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Selling regulation tech tools? Be mindful of upsetting advisors

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There's definitely a market for digital tools to help advisors navigate expected fiduciary requirements.

But providers should tread carefully with their approach, as contemplating regulation-oriented tech upgrades drudges up bad feelings among some advisors about the rule.

"What sounds to be an ideal situation for the RIA community -- holding BDs and anyone sells commission-based products accountable -- the details of how it's going to be implemented are a disaster," says David Koshinski, CEO of Decatur, Il.-based IPI Wealth Management.

"You really can't say, 'I subscribe to this software, so I'm definitely protected.' The only way you'll know you're absolutely protected is each time you're challenged on policies or the [best interest contract exemption] around the rule."

Salesforce is the latest firm to offer new document features in its cloud-based CRM solution aimed at helping advisors increase their ability to be transparent and accountable.

Called Salesforce Shield, the features include allowing for documents going through the CRM to be recorded and reviewed, as well as logging access to records, creating virtual paper trails for easy audits.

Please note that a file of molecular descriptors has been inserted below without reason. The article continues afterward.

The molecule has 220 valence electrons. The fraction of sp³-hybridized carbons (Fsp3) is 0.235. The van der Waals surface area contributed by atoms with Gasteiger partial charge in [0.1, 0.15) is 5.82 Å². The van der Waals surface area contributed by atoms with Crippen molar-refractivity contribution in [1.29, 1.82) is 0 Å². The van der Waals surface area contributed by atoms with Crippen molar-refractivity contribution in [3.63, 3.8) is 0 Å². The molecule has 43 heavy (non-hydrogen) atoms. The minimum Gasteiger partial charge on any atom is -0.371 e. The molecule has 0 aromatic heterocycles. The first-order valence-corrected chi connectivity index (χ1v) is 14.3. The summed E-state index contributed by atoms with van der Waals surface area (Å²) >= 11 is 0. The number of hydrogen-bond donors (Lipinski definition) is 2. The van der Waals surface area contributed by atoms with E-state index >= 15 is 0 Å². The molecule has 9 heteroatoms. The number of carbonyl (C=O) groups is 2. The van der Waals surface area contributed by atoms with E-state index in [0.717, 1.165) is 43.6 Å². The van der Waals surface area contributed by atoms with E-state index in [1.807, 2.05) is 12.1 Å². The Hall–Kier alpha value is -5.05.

"There's a lot of change going on around the DoL rule," says Rohit Mahna, general manager of Salesforce Financial Services. "It was clear it was expanding this notion what a fiduciary is. We felt it was a great opportunity for us to be part of the solution."

Mahna says cloud-based CRMs are the perfect platform for advisors seeking to enhance their compliance efforts, since records get stored in a centralized data location, allowing "much more standardization and visibility."

Other CRM providers have made similar pitches, in light of the DoL rule.

"The CRM is where their clients' information is documented," says David Mehlhorn, director of sales at Redtail Technology. "They can show the conversations they have had with their clients. They can document the investment objectives that their clients have. The need to formalize processes or workflows for the advice process becomes essential in making sure an advisor is meeting the new regulatory requirements.

"Advisors that were already using technology in their practices and had formalized processes should be able to adapt quickly. Advisors not using a CRM and limited on their use of technology will face new challenges of showing the proof that they are acting in the clients' best interests."

Advisors and firms are taking heed of such advice, but many cite the uncertainty still surrounding the rule -- it won't become required until April 2017 -- as one reason why they're not committing to specific upgrades just yet.

"We're trying to get ahead of the curve of the final regulations," says Tony Fiorillo, president of Asset Management Strategies, an RIA based in Fishers, In.